A British-born architect whose name we associate with the Arts and Crafts movement designed the house that Girls Inc. of the Island City call home today.
Ernest Albert Coxhead was born in 1863 in the English seaside town of Eastbourne, about 70 miles south London. He and his five siblings — Ernest was the fourth oldest — lived a peripatetic existence. They moved frequently as their mother, Mary, watched over them and their father, William, eked out a living as a schoolmaster. The family lived a more settled way of life after William took a job as a boarding house keeper.
Girls Inc. of the Island City, 1724 Santa Clara Ave., will host an open house to celebrate its 50th birthday from 1 to 5 p.m.., this Saturday, May 3. Girls Inc. will mark the day with live music, refreshments and birthday cake.
Do not miss a special opportunity to add a piece of art to your collection and do a good deed for animals in need. See Alameda through the eyes of an accomplished photographer who shoots and prints all her own work. No digital tricks here — just Mary Elena Goodan’s keen eye.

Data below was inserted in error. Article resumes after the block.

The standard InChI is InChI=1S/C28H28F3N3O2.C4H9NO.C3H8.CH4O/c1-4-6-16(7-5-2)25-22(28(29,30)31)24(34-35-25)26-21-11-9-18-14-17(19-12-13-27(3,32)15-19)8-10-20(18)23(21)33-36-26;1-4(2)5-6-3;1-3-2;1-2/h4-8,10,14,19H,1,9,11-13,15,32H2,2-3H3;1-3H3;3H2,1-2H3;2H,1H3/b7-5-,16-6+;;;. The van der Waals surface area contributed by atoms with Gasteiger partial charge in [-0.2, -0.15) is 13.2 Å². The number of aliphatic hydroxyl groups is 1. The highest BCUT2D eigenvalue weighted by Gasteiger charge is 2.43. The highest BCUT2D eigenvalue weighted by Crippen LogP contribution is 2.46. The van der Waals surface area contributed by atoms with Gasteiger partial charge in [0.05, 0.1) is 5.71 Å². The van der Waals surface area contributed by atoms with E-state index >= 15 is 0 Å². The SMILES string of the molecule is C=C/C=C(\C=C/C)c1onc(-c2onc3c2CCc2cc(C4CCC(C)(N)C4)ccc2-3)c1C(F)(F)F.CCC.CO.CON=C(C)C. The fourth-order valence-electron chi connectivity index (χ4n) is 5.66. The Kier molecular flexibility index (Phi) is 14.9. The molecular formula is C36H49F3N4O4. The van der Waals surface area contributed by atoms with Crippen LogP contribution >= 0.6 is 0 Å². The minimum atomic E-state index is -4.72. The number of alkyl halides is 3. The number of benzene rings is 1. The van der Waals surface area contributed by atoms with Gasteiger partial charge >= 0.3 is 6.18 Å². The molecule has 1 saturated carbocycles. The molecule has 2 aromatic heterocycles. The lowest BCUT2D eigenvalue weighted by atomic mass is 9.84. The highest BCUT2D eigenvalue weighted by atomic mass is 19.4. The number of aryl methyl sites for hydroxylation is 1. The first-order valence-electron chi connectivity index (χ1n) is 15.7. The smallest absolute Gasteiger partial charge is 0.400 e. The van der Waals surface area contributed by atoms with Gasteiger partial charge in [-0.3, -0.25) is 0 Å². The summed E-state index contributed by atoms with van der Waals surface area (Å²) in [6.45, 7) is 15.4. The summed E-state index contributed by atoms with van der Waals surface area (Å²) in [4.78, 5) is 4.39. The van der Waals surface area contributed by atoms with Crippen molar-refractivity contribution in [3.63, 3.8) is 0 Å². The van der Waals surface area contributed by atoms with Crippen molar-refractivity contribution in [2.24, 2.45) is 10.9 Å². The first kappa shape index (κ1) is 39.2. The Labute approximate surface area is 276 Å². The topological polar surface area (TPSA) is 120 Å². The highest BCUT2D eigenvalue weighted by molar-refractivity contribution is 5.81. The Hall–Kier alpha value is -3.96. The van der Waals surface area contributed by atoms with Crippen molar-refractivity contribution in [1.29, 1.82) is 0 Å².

On Sunday, May 4, Goodan will be offering a selection of limited-edition black-and-white prints of her views of Alameda. All proceeds will benefit Friends of the Alameda Animal Shelter (FAAS). The prints are priced to sell at $60 to $100.
In an effort to inform homeowners as to the best practices for preserving historic homes, the Alameda Architectural Preservation Society (AAPS) will be present a discussion titled, “The Mysteries of Paint Protection” this Sunday, April 13, at 7 p.m.
Presenters Pacific Northwest Painters & Construction (PNPC) will discuss what products and practices should be used when removing old paint, or applying new paint. PNPC has been owned and operated by founders Eric and Cornelia Grunseth since 1981. They have been married, living and working in Alameda for the past 32 years.